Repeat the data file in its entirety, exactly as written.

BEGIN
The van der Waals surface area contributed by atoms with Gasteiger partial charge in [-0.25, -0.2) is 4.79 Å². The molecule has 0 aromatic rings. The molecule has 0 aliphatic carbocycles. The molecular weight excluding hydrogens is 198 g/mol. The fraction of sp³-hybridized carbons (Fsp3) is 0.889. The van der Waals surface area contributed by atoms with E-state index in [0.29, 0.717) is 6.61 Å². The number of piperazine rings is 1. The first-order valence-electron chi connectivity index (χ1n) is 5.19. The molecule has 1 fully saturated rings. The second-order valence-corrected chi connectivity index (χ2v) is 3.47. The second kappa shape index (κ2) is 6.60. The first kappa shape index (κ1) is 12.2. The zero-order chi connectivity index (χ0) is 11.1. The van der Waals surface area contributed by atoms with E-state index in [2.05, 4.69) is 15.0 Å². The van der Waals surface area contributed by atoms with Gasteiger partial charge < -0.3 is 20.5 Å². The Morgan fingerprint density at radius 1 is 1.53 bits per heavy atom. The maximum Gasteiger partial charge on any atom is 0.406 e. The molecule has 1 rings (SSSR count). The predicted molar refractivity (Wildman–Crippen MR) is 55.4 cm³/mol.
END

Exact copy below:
The van der Waals surface area contributed by atoms with Gasteiger partial charge in [-0.25, -0.2) is 4.79 Å². The molecule has 0 aromatic rings. The molecule has 0 aliphatic carbocycles. The molecular weight excluding hydrogens is 198 g/mol. The fraction of sp³-hybridized carbons (Fsp3) is 0.889. The van der Waals surface area contributed by atoms with E-state index in [0.29, 0.717) is 6.61 Å². The number of piperazine rings is 1. The first-order valence-electron chi connectivity index (χ1n) is 5.19. The molecule has 1 fully saturated rings. The second-order valence-corrected chi connectivity index (χ2v) is 3.47. The second kappa shape index (κ2) is 6.60. The first kappa shape index (κ1) is 12.2. The zero-order chi connectivity index (χ0) is 11.1. The van der Waals surface area contributed by atoms with E-state index in [2.05, 4.69) is 15.0 Å². The van der Waals surface area contributed by atoms with Gasteiger partial charge < -0.3 is 20.5 Å². The Morgan fingerprint density at radius 1 is 1.53 bits per heavy atom. The maximum Gasteiger partial charge on any atom is 0.406 e. The molecule has 1 rings (SSSR count). The predicted molar refractivity (Wildman–Crippen MR) is 55.4 cm³/mol.